The degree of change in an existing employee’s job duties that would constitute a “change in job classification” is unclear from the face of the new law. This ambiguity is partially resolved by statements of Rep. William Infantine of the House Labor, Industrial, and Rehabilitative Services Committee in connection with amendments to HB 1270. In its original form, the law applied only to “offers of employment.” The amendment expanded the law’s scope beyond new hires to include “internal promotions subject to a non-compete or non-piracy agreement.” H.C. 18, 1071 (N.H. 2012). The legislative history suggests that an “offer of change in job classification” does not encompass scheduled salary increases for any given employee. It also suggests that HB 1207’s duties are only triggered when an existing employee moves into a position that requires a “non-compete and anti-piracy agreement” from a position that did not require it. This interpretation of the law is supported by the testimony of the bill’s sponsor, expressing respect for the role of the courts in resolving disputes over employment agreements and the narrow scope of the law. Hearing on HB 1270 Before the H. Comm. On Labor, Indus., and Rehabilitative Services, 162nd Gen. Court (N.H. 2012) (testimony of Keith Murphy, Rep.) (“I would advise against using this bill as a vehicle to legislate non-compete agreements in all aspects. The bill is intentionally very narrowly tailored to address only cases of duress”).
Again, employers who fail to provide applicants or employees advance copies of these agreements should not expect that any agreement, signed well after an initial job offer or dated after a written offer of a job change, to be enforceable under the new law.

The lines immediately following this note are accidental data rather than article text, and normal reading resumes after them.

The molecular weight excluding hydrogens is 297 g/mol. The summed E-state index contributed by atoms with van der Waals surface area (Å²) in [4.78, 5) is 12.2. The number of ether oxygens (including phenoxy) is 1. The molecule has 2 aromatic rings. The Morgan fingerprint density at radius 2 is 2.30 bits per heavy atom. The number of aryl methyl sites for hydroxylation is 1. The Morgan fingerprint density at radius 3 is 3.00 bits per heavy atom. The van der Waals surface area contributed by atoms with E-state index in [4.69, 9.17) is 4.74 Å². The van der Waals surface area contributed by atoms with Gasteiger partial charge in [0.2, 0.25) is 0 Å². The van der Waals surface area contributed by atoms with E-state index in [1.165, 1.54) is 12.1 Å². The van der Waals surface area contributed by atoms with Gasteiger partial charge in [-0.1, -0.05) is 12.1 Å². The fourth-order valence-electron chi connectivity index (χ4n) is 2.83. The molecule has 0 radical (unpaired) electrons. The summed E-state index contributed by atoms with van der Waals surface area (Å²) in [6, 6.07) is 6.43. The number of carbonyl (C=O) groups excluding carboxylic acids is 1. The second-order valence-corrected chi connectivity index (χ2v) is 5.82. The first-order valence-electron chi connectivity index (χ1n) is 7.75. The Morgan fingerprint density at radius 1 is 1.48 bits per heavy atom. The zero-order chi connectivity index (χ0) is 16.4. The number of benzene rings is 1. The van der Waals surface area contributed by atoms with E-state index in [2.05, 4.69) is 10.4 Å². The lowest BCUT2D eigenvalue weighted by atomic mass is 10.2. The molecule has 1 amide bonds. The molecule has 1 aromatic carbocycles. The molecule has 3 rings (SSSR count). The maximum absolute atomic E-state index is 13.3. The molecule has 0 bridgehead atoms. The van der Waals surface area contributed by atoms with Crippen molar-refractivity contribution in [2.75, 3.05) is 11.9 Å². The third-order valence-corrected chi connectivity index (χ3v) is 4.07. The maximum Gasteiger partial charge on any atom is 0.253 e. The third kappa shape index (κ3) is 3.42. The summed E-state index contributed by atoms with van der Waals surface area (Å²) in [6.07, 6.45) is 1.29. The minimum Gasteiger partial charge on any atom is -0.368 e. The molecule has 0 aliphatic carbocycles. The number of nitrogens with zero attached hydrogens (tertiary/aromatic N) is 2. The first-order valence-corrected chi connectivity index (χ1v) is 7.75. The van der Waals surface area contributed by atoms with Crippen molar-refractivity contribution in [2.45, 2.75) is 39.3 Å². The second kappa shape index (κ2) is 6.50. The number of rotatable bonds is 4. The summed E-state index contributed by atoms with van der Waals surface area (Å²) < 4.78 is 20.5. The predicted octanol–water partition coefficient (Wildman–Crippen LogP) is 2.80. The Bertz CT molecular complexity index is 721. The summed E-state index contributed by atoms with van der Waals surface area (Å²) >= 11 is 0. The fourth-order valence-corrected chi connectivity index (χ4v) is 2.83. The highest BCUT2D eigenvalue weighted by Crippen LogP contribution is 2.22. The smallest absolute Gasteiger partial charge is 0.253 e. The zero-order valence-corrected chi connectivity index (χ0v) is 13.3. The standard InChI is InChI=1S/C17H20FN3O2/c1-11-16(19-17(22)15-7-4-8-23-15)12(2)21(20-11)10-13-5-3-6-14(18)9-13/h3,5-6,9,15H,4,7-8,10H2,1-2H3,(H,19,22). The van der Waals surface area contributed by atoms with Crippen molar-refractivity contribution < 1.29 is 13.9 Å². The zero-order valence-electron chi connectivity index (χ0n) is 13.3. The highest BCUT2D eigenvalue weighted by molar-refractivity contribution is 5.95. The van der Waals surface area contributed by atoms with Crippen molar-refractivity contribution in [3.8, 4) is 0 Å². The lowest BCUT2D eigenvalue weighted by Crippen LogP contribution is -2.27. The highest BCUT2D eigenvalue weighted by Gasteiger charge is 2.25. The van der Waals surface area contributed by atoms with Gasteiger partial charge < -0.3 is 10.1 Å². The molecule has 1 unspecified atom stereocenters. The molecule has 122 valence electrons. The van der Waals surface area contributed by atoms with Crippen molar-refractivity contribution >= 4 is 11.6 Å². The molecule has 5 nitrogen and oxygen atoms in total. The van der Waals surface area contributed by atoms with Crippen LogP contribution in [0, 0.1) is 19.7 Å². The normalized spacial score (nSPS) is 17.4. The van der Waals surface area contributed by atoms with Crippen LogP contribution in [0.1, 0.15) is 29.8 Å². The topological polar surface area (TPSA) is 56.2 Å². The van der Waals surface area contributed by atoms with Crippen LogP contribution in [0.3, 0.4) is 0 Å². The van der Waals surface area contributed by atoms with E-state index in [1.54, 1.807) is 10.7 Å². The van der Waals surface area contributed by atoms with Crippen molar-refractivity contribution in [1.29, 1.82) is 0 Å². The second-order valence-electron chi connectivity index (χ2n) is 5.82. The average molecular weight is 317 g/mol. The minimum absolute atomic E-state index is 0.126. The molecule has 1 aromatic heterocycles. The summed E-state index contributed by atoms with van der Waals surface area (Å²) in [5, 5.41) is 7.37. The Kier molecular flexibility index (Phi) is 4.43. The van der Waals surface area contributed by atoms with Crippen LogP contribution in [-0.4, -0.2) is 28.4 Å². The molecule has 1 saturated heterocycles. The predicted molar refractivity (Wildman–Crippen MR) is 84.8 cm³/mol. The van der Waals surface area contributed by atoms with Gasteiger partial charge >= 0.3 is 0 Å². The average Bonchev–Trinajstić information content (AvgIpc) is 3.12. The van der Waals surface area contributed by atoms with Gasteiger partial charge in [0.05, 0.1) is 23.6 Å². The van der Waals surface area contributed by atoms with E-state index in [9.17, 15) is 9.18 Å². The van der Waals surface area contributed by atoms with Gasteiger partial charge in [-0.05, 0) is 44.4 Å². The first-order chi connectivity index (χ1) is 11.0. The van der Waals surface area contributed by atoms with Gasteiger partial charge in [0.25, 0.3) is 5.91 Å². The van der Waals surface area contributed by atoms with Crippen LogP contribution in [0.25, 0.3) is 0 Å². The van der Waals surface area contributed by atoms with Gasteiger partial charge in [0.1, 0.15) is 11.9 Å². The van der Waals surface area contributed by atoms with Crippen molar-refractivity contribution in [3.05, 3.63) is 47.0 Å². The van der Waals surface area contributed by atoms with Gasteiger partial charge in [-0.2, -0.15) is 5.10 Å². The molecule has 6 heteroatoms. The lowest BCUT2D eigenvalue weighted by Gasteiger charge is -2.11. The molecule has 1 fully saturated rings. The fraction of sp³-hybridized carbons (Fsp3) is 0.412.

Finally, because the timing of the presentation of these agreements could be important to a post-employment enforcement action, employers would be wise to have applicants and employees who receive these agreements to sign an acknowledgment of receipt of the document. The language of that receipt should include something like:
I ______________________________ [name] acknowledge the receipt of _______________________________ [title of the document] presented to be today ______________________ [date] by ______________________ [name] of ___________________________ [employer]. I understand that I need to read this document before signing it and if I have any questions about the terms of this document, I will ask ____________________ [name] before signing the document.
This is just the most recent development in an ever-changing area of workplace law. What this new law confirms is that, especially in challenging times, courts and legislatures frown on, and therefore restrict and limit, the application, scope and enforcement of agreements that limit a person’s ability to work, or fully function, in their chosen profession. As this law is tested in the courts, there will likely be more definition and guidance on these provisions.
Article contents provided by Jim Reidy from Sheehan Phinney Bass + Green